How I fell in love with homebirth.

HomebirthHow I fell in love with homebirth.

By Sophie Fletcher

Homebirth wasn’t even on my radar when I had my two boys. It wasn’t given as an option, neither my midwife or my friends had mentioned it; it wasn’t something my mother or any of my 5 aunts had done. I just had no thoughts about it, bad or good.

Predictably I had both my children in hospital, and it wasn’t until my path took an unexpected turn that I found myself at a homebirth. At that time I was still training as a doula and it was only the second birth I’d attended.

Stepping into a home where a baby is to be born is a wonder and the first home birth I attended was an awakening of sorts. Here is how it was, on that night.

When I arrive at their home, at 10pm, it is dark. I am struck by the normality of this quiet cul-de-sac in a small town, where everyone is preparing to go to bed, as they do every day, while in the home in front of me I know a baby is coming.  A pocket of something extraordinary amongst all the ordinariness. I feel as if I’ve been let in on a miraculous secret.

I am welcomed in – it feels like stepping into my grandfather’s home when I was a child, on Christmas Eve, when everyone was full of joy. When, us children would be upstairs, quietly listening out for the magic in the air, knowing that someone long awaited would soon arrive.

The mother is upstairs in a dim room, candles lit, just quietly swaying. A smile, a hand squeeze, whispers, a hug. Then a flurry as the pool is put up, the midwife on her way, a father and mother to be – without disturbance – together in their home. Their faces shine in the dim light, a sense of purpose behind the father’s movements as he makes sure everything is ready.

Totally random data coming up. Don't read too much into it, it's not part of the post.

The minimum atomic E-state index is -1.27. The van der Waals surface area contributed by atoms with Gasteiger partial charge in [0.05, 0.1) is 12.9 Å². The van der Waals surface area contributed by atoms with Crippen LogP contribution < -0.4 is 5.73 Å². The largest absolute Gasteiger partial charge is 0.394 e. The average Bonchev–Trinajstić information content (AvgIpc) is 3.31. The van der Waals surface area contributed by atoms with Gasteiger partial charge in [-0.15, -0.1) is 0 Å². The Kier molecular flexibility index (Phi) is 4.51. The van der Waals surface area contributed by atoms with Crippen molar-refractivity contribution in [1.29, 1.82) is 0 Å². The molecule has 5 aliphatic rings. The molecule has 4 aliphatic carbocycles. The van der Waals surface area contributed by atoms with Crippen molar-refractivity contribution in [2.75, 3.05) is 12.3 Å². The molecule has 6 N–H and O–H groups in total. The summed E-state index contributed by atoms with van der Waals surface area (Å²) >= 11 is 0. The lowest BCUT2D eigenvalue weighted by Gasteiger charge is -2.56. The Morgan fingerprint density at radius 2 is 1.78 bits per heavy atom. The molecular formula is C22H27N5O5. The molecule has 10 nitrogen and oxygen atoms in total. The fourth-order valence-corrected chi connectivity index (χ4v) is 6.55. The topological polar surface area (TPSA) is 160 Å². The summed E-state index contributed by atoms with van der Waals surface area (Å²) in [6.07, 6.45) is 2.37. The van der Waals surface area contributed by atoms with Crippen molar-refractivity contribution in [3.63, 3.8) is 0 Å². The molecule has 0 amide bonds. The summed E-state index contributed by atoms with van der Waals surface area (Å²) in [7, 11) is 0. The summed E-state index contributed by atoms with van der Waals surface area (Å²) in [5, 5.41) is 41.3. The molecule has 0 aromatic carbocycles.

The midwife arrives, the kettle is on, the cake the mother baked earlier in anticipation is shared out. Baby is quietly checked, the steady pattern of the baby’s heart punctuating the stillness, whispering  “I am here, I am here”. The mother gets in the pool, she moves, sways and moans quietly.  No one tells her what to do, no one examines her.  They listen and wait as her contractions rise and fall in her body. The room, her home, her partner, her energy holds her.

She moves out of time – journeys to the stars and back – and collects her baby, embraced by the universe, and returns. Her little girl small, perfect, quietly curled against her body in the dim soft candlelight.

The placenta is born, baby is on her breast, she is snuggled up with her partner in the comfort of her own bed, cup of tea nearby in her favourite mug, radiantly bathed in a birth afterglow. A takeaway has been ordered. Everything has been cleared up, the washing machine is on.  Home life momentarily eclipsed by something extraordinary.

Three years later she will tell her little girl about her birth, and will say,” that is where you where you were born”.  And every time she looks in that room she is reminded that there is magic in the everyday, and that in a home like hers, right now, there is another woman having her baby.”

This is why I love home birth and the wonderful homebirth group I attend. Every time I go I am reminded of women, of what they can do, how they can support each other, lovingly. As time rolls on, babies are born, women move on, but the energy of the room where we hold the group still contains all their experiences and emotions. The group holds us all – whether we have a homebirth or not, we are reminded of what we are capable of, and how we are held with love.

Warm, dark, hushed, timeless, loving, graceful, powerful, comfort, family, home.  These are the words that mean birth to me.

 

 

 

 

 

Comments

  1. This was a beautiful story– and you are a gifted writer! I had my 2nd child with a homebirth and it was such a lovely and peaceful experience. 

  2. Thanks! How wonderful that you had that experience. I wish more people knew just how different it is. I wouldn’t do it any other way if I were to have more children.

Speak Your Mind

*